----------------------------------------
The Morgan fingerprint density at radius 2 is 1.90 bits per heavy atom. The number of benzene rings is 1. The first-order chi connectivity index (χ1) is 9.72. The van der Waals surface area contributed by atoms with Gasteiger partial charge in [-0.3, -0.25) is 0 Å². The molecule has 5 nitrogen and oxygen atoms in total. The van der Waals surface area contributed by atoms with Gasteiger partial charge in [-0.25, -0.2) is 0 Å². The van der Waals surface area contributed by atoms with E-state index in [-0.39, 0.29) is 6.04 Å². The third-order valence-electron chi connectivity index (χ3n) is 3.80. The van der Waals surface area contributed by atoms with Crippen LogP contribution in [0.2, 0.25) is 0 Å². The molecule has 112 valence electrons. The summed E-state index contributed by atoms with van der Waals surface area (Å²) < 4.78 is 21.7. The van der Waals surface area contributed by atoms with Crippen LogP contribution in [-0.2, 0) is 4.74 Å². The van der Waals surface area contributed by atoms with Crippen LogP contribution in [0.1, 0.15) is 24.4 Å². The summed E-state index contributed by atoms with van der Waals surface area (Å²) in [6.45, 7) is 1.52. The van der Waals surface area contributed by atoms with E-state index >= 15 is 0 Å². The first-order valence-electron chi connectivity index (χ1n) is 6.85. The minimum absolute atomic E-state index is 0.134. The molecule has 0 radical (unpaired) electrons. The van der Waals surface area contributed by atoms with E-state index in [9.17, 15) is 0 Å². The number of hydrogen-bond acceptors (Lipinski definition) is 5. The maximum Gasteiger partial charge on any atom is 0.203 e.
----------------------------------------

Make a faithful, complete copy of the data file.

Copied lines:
The Morgan fingerprint density at radius 2 is 1.90 bits per heavy atom. The number of benzene rings is 1. The first-order chi connectivity index (χ1) is 9.72. The van der Waals surface area contributed by atoms with Gasteiger partial charge in [-0.3, -0.25) is 0 Å². The molecule has 5 nitrogen and oxygen atoms in total. The van der Waals surface area contributed by atoms with Gasteiger partial charge in [-0.25, -0.2) is 0 Å². The van der Waals surface area contributed by atoms with E-state index in [-0.39, 0.29) is 6.04 Å². The third-order valence-electron chi connectivity index (χ3n) is 3.80. The van der Waals surface area contributed by atoms with Crippen LogP contribution in [0.2, 0.25) is 0 Å². The molecule has 112 valence electrons. The summed E-state index contributed by atoms with van der Waals surface area (Å²) < 4.78 is 21.7. The van der Waals surface area contributed by atoms with Crippen LogP contribution in [-0.2, 0) is 4.74 Å². The van der Waals surface area contributed by atoms with Crippen LogP contribution in [0.1, 0.15) is 24.4 Å². The summed E-state index contributed by atoms with van der Waals surface area (Å²) in [6.45, 7) is 1.52. The van der Waals surface area contributed by atoms with E-state index >= 15 is 0 Å². The first-order valence-electron chi connectivity index (χ1n) is 6.85. The minimum absolute atomic E-state index is 0.134. The molecule has 0 radical (unpaired) electrons. The van der Waals surface area contributed by atoms with E-state index in [9.17, 15) is 0 Å². The number of hydrogen-bond acceptors (Lipinski definition) is 5. The maximum Gasteiger partial charge on any atom is 0.203 e.